HD KSOE receives LR AiP for ammonia fuel supply system

Classification society Lloyd’s Register (LR) has granted Approval in Principle (AiP) to HD Korea Shipbuilding & Offshore Engineering (HD KSOE) for their ammonia fuel supply system, which will be used on ammonia new constructions.

The newly developed ammonia fuel supply system shows complete compatibility with high-efficiency cargo handling systems and ammonia engines.

The approval certifies the fuel supply system against LR’s rigorous risk-based certification (RBC-1) process and marks the successful conclusion of a Joint Development Project (JDP) between LR and HD KSOE, which began in April 2024.

The primary objective of the JDP was to develop and refine the design concept of an ammonia fuel supply system for ammonia-fuelled vessels.

LR said the AiP represents the substantial step that LR and HD KSOE have taken towards pioneering innovative solutions for emission reduction in the maritime industry.

“Ammonia, with its capacity to meet the rising demand for emission reduction solutions, represents a promising alternative fuel for the maritime industry,” it said.

“This fuel supply system addresses the pressing need for sustainable fuel solutions, significantly contributing to efforts aimed at reducing greenhouse gas emissions from the global fleet.”  

Young-Doo Kim, Global Technical Support Office Representative for Korea, Lloyd’s Register, said: “This approval in principle represents another significant step for developing the technology required for shipowners and operators' adoption of ammonia, one of the primary candidate fuels for the maritime energy transition.”

“We are pleased to continue our strong working relationship with HD KSOE through this joint project that will provide a valuable solution for ammonia propelled ships.”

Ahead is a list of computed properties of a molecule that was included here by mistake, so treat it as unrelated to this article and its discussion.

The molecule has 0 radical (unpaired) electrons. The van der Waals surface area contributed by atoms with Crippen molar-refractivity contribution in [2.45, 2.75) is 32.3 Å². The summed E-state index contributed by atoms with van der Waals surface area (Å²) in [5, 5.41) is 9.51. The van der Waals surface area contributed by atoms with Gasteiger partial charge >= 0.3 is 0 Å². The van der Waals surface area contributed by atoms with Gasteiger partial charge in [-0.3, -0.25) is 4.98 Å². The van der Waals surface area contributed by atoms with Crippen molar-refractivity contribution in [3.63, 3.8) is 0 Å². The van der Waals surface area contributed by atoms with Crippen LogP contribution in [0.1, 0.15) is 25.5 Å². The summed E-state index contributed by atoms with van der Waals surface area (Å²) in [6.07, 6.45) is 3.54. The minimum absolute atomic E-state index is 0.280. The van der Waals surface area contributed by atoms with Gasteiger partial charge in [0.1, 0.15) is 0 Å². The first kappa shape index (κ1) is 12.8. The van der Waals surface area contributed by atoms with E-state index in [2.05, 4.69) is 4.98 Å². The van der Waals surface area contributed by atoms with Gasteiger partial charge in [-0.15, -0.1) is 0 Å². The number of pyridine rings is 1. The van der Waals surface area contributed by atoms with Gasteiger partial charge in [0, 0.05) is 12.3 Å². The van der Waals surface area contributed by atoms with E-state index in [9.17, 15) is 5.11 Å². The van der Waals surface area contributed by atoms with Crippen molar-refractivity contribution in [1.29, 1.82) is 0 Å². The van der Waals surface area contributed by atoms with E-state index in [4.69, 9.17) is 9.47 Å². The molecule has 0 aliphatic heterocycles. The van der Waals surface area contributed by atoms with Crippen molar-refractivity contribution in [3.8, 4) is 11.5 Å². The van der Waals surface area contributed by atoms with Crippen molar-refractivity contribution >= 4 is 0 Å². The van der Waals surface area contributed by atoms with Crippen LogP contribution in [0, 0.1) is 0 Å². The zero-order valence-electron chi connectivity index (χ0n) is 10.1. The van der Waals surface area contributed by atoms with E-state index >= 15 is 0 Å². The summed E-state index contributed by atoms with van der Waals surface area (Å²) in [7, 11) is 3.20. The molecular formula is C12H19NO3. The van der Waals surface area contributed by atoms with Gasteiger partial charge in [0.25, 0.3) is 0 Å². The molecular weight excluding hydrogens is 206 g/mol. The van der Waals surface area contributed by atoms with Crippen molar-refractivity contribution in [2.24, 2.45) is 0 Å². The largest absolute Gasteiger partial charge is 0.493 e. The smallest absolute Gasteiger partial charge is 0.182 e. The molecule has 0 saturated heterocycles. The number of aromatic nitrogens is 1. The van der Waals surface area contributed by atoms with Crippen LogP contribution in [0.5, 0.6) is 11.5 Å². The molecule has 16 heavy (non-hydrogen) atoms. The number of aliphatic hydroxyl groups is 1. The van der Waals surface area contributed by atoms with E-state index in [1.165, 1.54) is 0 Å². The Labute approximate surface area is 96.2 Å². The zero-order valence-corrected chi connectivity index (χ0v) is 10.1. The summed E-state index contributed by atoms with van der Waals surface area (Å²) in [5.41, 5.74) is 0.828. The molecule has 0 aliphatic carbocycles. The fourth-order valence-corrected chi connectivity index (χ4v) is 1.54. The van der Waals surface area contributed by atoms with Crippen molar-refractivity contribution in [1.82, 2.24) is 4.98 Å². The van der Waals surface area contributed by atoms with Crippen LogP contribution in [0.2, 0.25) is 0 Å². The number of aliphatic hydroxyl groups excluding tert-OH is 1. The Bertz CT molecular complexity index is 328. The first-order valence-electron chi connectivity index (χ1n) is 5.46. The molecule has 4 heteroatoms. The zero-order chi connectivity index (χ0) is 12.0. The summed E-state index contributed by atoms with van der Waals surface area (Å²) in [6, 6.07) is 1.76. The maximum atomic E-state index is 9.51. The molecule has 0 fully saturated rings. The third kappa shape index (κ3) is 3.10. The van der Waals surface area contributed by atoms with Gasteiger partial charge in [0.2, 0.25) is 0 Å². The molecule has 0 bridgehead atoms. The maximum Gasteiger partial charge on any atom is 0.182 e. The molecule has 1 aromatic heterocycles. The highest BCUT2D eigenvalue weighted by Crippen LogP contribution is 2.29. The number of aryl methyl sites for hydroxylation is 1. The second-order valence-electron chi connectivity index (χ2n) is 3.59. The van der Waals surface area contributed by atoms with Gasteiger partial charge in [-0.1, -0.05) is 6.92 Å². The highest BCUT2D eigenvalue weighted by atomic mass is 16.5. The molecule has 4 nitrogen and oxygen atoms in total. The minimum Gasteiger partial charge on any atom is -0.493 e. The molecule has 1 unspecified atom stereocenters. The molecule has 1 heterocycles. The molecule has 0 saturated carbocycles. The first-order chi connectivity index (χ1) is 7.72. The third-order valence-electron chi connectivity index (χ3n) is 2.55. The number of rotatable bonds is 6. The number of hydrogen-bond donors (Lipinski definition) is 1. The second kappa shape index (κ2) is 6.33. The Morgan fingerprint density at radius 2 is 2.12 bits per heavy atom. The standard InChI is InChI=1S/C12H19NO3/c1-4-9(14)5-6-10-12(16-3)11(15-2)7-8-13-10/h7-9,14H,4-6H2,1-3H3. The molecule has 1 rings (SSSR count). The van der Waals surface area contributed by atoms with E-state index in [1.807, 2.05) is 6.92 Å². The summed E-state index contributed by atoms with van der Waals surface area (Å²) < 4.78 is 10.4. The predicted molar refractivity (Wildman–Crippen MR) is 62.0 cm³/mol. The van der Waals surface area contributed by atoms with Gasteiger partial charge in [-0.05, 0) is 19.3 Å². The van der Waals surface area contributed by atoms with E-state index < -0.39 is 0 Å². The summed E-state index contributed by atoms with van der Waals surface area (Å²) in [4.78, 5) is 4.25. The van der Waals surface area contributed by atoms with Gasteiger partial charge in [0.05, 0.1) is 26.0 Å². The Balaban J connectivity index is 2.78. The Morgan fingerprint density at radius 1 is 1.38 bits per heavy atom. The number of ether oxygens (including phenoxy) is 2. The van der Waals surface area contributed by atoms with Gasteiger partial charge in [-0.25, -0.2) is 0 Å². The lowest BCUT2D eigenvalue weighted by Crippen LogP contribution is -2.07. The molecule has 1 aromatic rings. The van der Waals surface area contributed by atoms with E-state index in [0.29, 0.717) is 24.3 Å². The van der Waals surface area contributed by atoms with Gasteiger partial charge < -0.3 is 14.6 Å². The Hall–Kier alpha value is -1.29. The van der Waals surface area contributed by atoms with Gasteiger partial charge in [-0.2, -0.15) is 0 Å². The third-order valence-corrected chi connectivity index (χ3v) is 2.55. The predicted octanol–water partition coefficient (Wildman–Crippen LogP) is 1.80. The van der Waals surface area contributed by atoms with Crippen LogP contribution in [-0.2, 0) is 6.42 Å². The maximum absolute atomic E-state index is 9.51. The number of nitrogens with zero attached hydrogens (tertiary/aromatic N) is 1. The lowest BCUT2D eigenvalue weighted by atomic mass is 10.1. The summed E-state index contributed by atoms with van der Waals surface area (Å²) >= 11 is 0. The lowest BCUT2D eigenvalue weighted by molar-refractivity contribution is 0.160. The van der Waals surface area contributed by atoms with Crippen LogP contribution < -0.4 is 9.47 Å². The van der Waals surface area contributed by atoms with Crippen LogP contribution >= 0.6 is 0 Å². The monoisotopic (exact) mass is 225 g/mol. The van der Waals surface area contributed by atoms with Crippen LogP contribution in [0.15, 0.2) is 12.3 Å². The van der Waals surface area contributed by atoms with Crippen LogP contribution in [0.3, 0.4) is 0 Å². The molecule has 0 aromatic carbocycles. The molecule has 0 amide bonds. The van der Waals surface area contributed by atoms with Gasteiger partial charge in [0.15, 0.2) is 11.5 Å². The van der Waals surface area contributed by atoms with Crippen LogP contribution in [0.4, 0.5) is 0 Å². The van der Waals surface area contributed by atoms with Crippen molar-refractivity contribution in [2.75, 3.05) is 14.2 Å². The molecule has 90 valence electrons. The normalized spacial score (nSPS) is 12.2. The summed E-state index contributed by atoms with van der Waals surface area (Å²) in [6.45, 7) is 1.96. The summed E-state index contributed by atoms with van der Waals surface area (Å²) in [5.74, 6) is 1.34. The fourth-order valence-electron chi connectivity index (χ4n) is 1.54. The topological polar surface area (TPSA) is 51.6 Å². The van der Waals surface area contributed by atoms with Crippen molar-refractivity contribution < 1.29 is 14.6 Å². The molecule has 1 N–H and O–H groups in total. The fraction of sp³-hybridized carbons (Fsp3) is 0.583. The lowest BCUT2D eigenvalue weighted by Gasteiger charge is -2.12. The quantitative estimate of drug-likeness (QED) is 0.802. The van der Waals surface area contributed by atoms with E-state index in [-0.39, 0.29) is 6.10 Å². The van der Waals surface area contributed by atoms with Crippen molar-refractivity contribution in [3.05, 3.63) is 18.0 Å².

Young-jun Nam, Vice Present & COO of HD KSOE, said: “Ammonia is a zero-carbon fuel that is attracting great attention in terms of economics and supply stability. HD Korea Shipbuilding & Offshore Engineering will lead the field of eco-friendly equipment and materials to take the lead in commercialising ammonia in 2025.”


Photo credit: Lloyd’s Register
Published: 25 June, 2024

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LNG Bunkering

Erik Thun takes delivery of LNG dual-fuel tanker “Thun Vettern”

Vessel, which is the latest contribution to the Vinga-series, has dual-fuel capability, runs on LNG/LBG or gasoil and is fully equipped for shore power connection when available in ports.





Erik Thun takes delivery of LNG dual-fuel tanker “Thun Vettern”

Shipping firm Erik Thun on Monday (24 June) said it has taken delivery of Thun Vettern, a 17,999-dwt vessel, which was built by China Merchants Jinling Shipyard in Yangzhou.

The vessel is an upgraded version of the sister Thun Venern. Thun Vettern is the latest contribution to the “Vinga-series”, all trading within the Gothia Tanker Alliance. The Thun Vettern is the newest and latest edition to the Vinga-series and she has ice class 1A. 

The vessels in the Vinga-series all have dual-fuel capability, run on LNG/LBG or gasoil and are fully equipped for shore power connection when available in ports.

They are designed with a battery hybrid solution and several innovative features that reduce fuel and energy consumption, resulting in extensively lowered emissions of CO2, sulphur oxide, nitrogen oxide and hazardous particles.